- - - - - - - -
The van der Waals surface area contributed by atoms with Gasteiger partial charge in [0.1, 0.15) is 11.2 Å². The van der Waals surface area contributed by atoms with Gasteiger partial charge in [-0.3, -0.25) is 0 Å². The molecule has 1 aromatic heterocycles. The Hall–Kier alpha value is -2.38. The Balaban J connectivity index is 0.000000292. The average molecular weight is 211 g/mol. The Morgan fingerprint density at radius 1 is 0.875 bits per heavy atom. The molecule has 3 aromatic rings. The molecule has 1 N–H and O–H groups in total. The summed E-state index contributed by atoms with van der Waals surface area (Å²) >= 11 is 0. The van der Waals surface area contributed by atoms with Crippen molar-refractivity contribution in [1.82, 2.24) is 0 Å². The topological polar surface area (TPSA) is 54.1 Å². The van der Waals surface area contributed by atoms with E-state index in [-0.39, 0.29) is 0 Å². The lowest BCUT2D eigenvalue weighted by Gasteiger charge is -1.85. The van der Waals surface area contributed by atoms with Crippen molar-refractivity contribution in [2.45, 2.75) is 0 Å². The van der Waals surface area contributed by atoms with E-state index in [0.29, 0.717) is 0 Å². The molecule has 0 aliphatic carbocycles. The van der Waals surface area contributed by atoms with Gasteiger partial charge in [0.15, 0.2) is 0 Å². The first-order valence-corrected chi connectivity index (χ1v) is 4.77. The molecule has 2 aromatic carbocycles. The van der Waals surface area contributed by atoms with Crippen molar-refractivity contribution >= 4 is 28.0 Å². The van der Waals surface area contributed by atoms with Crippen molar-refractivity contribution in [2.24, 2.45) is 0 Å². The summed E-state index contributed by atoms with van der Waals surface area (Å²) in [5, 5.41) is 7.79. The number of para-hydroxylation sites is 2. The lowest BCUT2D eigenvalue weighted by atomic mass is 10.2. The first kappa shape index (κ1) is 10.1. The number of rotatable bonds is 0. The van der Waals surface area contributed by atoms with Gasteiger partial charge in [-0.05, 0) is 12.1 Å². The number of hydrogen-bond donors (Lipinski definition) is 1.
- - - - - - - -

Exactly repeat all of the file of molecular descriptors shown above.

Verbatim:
The van der Waals surface area contributed by atoms with Gasteiger partial charge in [0.1, 0.15) is 11.2 Å². The van der Waals surface area contributed by atoms with Gasteiger partial charge in [-0.3, -0.25) is 0 Å². The molecule has 1 aromatic heterocycles. The Hall–Kier alpha value is -2.38. The Balaban J connectivity index is 0.000000292. The average molecular weight is 211 g/mol. The Morgan fingerprint density at radius 1 is 0.875 bits per heavy atom. The molecule has 3 aromatic rings. The molecule has 1 N–H and O–H groups in total. The summed E-state index contributed by atoms with van der Waals surface area (Å²) >= 11 is 0. The van der Waals surface area contributed by atoms with Crippen molar-refractivity contribution in [1.82, 2.24) is 0 Å². The topological polar surface area (TPSA) is 54.1 Å². The van der Waals surface area contributed by atoms with E-state index in [-0.39, 0.29) is 0 Å². The lowest BCUT2D eigenvalue weighted by Gasteiger charge is -1.85. The van der Waals surface area contributed by atoms with Crippen molar-refractivity contribution in [2.45, 2.75) is 0 Å². The van der Waals surface area contributed by atoms with E-state index in [0.29, 0.717) is 0 Å². The molecule has 0 aliphatic carbocycles. The van der Waals surface area contributed by atoms with Gasteiger partial charge in [0.15, 0.2) is 0 Å². The first-order valence-corrected chi connectivity index (χ1v) is 4.77. The molecule has 2 aromatic carbocycles. The van der Waals surface area contributed by atoms with Crippen molar-refractivity contribution >= 4 is 28.0 Å². The van der Waals surface area contributed by atoms with Crippen molar-refractivity contribution in [2.24, 2.45) is 0 Å². The summed E-state index contributed by atoms with van der Waals surface area (Å²) in [5, 5.41) is 7.79. The number of para-hydroxylation sites is 2. The lowest BCUT2D eigenvalue weighted by atomic mass is 10.2. The first kappa shape index (κ1) is 10.1. The number of rotatable bonds is 0. The van der Waals surface area contributed by atoms with Gasteiger partial charge in [-0.05, 0) is 12.1 Å². The number of hydrogen-bond donors (Lipinski definition) is 1.